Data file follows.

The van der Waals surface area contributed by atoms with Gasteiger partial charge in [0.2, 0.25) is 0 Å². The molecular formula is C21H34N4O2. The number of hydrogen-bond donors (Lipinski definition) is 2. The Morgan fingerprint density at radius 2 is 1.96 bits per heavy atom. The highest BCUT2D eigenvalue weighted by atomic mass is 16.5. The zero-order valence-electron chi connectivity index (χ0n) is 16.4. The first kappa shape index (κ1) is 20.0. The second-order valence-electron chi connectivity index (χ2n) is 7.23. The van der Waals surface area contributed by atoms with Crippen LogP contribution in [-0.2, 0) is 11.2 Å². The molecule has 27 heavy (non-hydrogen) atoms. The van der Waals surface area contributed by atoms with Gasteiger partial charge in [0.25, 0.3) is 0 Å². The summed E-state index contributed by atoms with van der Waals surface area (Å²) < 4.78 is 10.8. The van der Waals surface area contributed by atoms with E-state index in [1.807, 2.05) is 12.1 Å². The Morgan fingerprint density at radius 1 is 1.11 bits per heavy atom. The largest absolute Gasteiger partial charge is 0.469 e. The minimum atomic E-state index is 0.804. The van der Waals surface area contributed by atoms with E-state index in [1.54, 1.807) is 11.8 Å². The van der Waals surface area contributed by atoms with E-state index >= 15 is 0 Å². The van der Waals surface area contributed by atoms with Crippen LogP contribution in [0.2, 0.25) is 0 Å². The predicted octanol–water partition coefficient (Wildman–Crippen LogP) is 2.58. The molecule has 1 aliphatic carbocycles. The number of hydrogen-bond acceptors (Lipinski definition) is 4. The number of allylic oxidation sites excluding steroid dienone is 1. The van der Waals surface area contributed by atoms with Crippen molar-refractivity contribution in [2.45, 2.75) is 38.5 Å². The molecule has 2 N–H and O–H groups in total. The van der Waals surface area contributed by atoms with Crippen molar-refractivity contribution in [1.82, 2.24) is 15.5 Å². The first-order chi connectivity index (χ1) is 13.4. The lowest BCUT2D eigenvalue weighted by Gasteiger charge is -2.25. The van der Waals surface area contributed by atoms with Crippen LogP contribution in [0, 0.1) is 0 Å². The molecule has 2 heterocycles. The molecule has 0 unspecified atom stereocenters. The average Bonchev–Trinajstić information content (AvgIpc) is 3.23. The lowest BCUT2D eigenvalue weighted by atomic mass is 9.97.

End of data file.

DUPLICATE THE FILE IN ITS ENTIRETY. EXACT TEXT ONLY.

The van der Waals surface area contributed by atoms with Gasteiger partial charge in [0.2, 0.25) is 0 Å². The molecular formula is C21H34N4O2. The number of hydrogen-bond donors (Lipinski definition) is 2. The Morgan fingerprint density at radius 2 is 1.96 bits per heavy atom. The highest BCUT2D eigenvalue weighted by atomic mass is 16.5. The zero-order valence-electron chi connectivity index (χ0n) is 16.4. The first kappa shape index (κ1) is 20.0. The second-order valence-electron chi connectivity index (χ2n) is 7.23. The van der Waals surface area contributed by atoms with Crippen LogP contribution in [-0.2, 0) is 11.2 Å². The molecule has 27 heavy (non-hydrogen) atoms. The van der Waals surface area contributed by atoms with Gasteiger partial charge in [0.25, 0.3) is 0 Å². The summed E-state index contributed by atoms with van der Waals surface area (Å²) < 4.78 is 10.8. The van der Waals surface area contributed by atoms with E-state index in [1.807, 2.05) is 12.1 Å². The Morgan fingerprint density at radius 1 is 1.11 bits per heavy atom. The largest absolute Gasteiger partial charge is 0.469 e. The minimum atomic E-state index is 0.804. The van der Waals surface area contributed by atoms with E-state index in [1.54, 1.807) is 11.8 Å². The van der Waals surface area contributed by atoms with E-state index >= 15 is 0 Å². The van der Waals surface area contributed by atoms with Crippen LogP contribution in [0.2, 0.25) is 0 Å². The predicted octanol–water partition coefficient (Wildman–Crippen LogP) is 2.58. The molecule has 1 aliphatic carbocycles. The number of hydrogen-bond acceptors (Lipinski definition) is 4. The number of allylic oxidation sites excluding steroid dienone is 1. The van der Waals surface area contributed by atoms with Crippen molar-refractivity contribution in [2.45, 2.75) is 38.5 Å². The molecule has 2 N–H and O–H groups in total. The van der Waals surface area contributed by atoms with Crippen molar-refractivity contribution in [1.82, 2.24) is 15.5 Å². The first-order chi connectivity index (χ1) is 13.4. The lowest BCUT2D eigenvalue weighted by Gasteiger charge is -2.25. The van der Waals surface area contributed by atoms with Crippen LogP contribution in [0, 0.1) is 0 Å². The molecule has 2 heterocycles. The molecule has 0 unspecified atom stereocenters. The average Bonchev–Trinajstić information content (AvgIpc) is 3.23. The lowest BCUT2D eigenvalue weighted by atomic mass is 9.97.